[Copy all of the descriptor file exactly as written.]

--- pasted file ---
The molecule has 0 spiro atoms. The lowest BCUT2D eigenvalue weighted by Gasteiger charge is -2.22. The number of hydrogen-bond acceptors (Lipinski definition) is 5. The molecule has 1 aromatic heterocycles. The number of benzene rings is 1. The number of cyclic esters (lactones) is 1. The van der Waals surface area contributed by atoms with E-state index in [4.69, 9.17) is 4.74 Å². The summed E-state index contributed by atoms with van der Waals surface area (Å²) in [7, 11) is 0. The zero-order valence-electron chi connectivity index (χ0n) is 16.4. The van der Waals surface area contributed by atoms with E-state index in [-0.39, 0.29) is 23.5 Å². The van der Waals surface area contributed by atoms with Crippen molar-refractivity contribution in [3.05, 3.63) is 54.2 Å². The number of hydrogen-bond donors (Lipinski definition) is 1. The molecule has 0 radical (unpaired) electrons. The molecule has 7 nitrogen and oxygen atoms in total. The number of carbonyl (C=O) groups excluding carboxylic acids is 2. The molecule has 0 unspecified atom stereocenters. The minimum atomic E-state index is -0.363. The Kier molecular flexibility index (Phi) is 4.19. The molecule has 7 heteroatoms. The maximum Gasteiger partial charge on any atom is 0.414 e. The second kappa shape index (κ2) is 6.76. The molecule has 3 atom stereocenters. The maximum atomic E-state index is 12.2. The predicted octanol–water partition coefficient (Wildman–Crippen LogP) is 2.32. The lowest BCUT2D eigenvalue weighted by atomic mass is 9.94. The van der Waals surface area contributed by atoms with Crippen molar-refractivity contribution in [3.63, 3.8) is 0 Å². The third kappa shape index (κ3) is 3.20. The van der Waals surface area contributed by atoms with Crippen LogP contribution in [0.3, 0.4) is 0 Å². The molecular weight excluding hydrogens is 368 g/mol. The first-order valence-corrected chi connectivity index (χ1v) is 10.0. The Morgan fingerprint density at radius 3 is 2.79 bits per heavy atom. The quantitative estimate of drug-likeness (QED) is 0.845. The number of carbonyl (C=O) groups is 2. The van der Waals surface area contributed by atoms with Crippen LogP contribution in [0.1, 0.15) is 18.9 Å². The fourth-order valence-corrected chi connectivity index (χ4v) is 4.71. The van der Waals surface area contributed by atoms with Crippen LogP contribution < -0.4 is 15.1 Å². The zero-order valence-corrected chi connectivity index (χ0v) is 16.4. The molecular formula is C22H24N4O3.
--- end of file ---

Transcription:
The molecule has 0 spiro atoms. The lowest BCUT2D eigenvalue weighted by Gasteiger charge is -2.22. The number of hydrogen-bond acceptors (Lipinski definition) is 5. The molecule has 1 aromatic heterocycles. The number of benzene rings is 1. The number of cyclic esters (lactones) is 1. The van der Waals surface area contributed by atoms with E-state index in [4.69, 9.17) is 4.74 Å². The summed E-state index contributed by atoms with van der Waals surface area (Å²) in [7, 11) is 0. The zero-order valence-electron chi connectivity index (χ0n) is 16.4. The van der Waals surface area contributed by atoms with E-state index in [-0.39, 0.29) is 23.5 Å². The van der Waals surface area contributed by atoms with Crippen molar-refractivity contribution in [3.05, 3.63) is 54.2 Å². The number of hydrogen-bond donors (Lipinski definition) is 1. The molecule has 0 radical (unpaired) electrons. The molecule has 7 nitrogen and oxygen atoms in total. The number of carbonyl (C=O) groups excluding carboxylic acids is 2. The molecule has 0 unspecified atom stereocenters. The minimum atomic E-state index is -0.363. The Kier molecular flexibility index (Phi) is 4.19. The molecule has 7 heteroatoms. The maximum Gasteiger partial charge on any atom is 0.414 e. The second kappa shape index (κ2) is 6.76. The molecule has 3 atom stereocenters. The maximum atomic E-state index is 12.2. The predicted octanol–water partition coefficient (Wildman–Crippen LogP) is 2.32. The lowest BCUT2D eigenvalue weighted by atomic mass is 9.94. The van der Waals surface area contributed by atoms with Crippen molar-refractivity contribution in [3.63, 3.8) is 0 Å². The third kappa shape index (κ3) is 3.20. The van der Waals surface area contributed by atoms with Crippen LogP contribution in [0.3, 0.4) is 0 Å². The molecular weight excluding hydrogens is 368 g/mol. The first-order valence-corrected chi connectivity index (χ1v) is 10.0. The Morgan fingerprint density at radius 3 is 2.79 bits per heavy atom. The quantitative estimate of drug-likeness (QED) is 0.845. The number of carbonyl (C=O) groups is 2. The van der Waals surface area contributed by atoms with Crippen LogP contribution in [0.1, 0.15) is 18.9 Å². The fourth-order valence-corrected chi connectivity index (χ4v) is 4.71. The van der Waals surface area contributed by atoms with Crippen LogP contribution < -0.4 is 15.1 Å². The zero-order valence-corrected chi connectivity index (χ0v) is 16.4. The molecular formula is C22H24N4O3.